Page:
Recently I was in the market to buy a used car for my son. It has been quite a long time since I bought a used or should I say “preowned” vehicle. Even when I had bought couple of “pre-owned” cars during my early days in this country, I bought them through my colleagues and friends. The first car I bought was a Dodge Aries wagon that was sold to me by a colleague of mine when I was desperate to get a car that had four wheels and could take me from my home to work and maybe some shopping. Hence I ignored several of its “minor” blemishes – like the rear passenger door which was disabled permanently. A previous accident had bent it awkwardly and my colleague warned me that if I attempt to open the door from inside, it may swing out violently and injure a bystander. I never opened the door. But the car served me very well. It was the time when minivans were just appearing in the market and station wagons were in high demand to haul luggage to the airports. My friends loved the car. It could sit six people quite comfortably and the huge trunk could pack in a whole apartment.
My second car was a Nissan Sentra – a cute little car with very low mileage. A friend of mine, who was a grad student at Rutgers helped me find this car while I was searching through local newspapers. Since then, lot of things have changed – the internet revolution happened – social networks and blog sites came about, and people stopped reading newspapers – old relations faded and new ones formed. I too avoided getting into the hassles of used car shopping and stuck to buying new cars just to avoid the stress.
When my son became eligible to drive, pressure started to mount on me. He wanted a car of his own. I tried to hold off for a while but finally gave in and started looking for a “pre-owned” vehicle – a reasonably reliable vehicle that would have reasonable number of miles on it and would have a reasonable (read low very low) price tag. The problem with used vehicles is that you typically do not have a model in mind, rather you move with a dollar amount in mind. Maybe you can also setup a mileage target and age of the vehicle too – but my primary objective was to find a good deal! The next problem was, where do I start my search? My friends and colleagues suggested I should look up CraigsList, and I did just that. Soon I identified few cars in my area (central Jersey) that I liked and contacted the sellers. The cars were very attractively priced and I was eager to close a great deal. The sellers soon responded with tales of their own. Some were going through a nasty divorce, some lost their jobs, some had to leave the country, but the common theme was that everybody wanted to ship their car to me. Most wanted to transact through eBay or similar service and ensured that if I am not satisfied with the car, I can return the car and the money will be returned to me promptly. I was literally thrown aback – I never heard of used car salesman shipping cars via UPS or FEDEX and that too for free! I smelled a rat and sure enough I discovered the warning posted on craigslist – any offer to ship a car is fraud! I found some genuine sellers too, and checked out couple of them but none were satisfactory.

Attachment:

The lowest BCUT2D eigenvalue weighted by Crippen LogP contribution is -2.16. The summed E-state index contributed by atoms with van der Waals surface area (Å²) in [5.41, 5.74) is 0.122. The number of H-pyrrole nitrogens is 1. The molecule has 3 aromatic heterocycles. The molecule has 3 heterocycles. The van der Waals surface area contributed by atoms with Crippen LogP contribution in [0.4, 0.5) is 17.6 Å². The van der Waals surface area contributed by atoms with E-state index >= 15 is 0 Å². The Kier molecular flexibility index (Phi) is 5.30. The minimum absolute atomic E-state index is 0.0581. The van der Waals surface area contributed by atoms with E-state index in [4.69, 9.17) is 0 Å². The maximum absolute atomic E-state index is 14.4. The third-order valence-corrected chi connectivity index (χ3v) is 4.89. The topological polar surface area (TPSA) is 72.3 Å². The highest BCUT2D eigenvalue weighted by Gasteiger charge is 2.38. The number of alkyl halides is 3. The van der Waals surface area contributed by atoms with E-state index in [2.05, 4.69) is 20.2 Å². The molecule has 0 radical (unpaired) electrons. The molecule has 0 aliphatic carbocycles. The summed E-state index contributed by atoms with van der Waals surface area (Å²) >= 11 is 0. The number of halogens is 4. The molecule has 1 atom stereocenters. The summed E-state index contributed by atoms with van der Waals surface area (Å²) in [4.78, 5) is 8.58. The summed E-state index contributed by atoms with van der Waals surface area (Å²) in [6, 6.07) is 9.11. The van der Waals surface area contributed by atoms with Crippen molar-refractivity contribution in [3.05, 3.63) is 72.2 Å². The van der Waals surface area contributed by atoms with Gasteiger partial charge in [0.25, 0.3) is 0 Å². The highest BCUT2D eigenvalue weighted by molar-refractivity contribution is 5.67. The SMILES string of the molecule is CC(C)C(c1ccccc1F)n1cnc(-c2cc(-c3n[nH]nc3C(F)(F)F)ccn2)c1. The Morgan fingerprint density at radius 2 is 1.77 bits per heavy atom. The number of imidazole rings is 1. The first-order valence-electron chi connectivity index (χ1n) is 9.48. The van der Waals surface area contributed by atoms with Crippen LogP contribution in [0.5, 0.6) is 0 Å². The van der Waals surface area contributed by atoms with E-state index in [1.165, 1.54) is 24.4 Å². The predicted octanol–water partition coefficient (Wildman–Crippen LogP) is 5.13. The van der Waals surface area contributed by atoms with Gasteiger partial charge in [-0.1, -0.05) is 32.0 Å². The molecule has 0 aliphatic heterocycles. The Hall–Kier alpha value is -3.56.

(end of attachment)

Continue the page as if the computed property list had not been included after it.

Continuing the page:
In the meantime I discovered CARFAX and AutoCheck. Both these services provide you with a detailed history of the car as to whether it had any (reported) accidents, whether the car was salvaged or whether the odometer was tampered. It also contains reports of each and every title change and registration renewals and in some cases inspection and service records. Autocheck (by Experian) even provides a Autocheck score which helps you tally the car against similar cars in the same category. For example, for the same model year a car with less mileage would have a higher score than one with higher mileage. Both companies offer buy back guarantees if the car later is proven to be a salvage, or have title or odometer discrepancies that were not reported. Hence I subscribed to CARFAX and Autocheck to arm myself with enough information before negotiating a deal.
I was always hesitant to go to a used car dealer, mainly because of the stigma associated with this class of businessmen. I heard so many horror stories, I thought that the moment I step into a used car dealership, I’ll me coerced into buying a junk. But with CARFAX and AutoCheck, I felt that maybe I can outsmart them in their game. But soon I discovered that the used car sales people have changed their strategy. I met three sales people and none of them were pushy. They showed such a calm and disinterested demeanor that at times I felt that they must be in the wrong business. They all have their websites with the details about their inventory and even before I could mention CARFAX, they pulled out a report for me. Maybe the current state of our economy has been good to the used car business and hence they really didn’t mind losing a customer or too, but it kind of turned me off. Maybe my ego was hurt since they were not begging me to sell their cars.
As I was getting tired of searching for that great used car, and even contemplated the idea of buying a cheap new compact from Japan or Korea, a friend of mine pointed me to Sulekha classifieds. And it was indeed a gold mine. Almost all sellers are of Indian origin and most cars posted are the Indian favourites – Toyotas, Hondas, and Nissans. Very few American cars. I started shortlisting them and contacted the sellers for their VIN numbers, ran them through CARFAX and AutoCheck and soon I was able to find my car – a ’98 Nissan Altima with low mileage and good AutoCheck score! Now let’s see how long it lasts.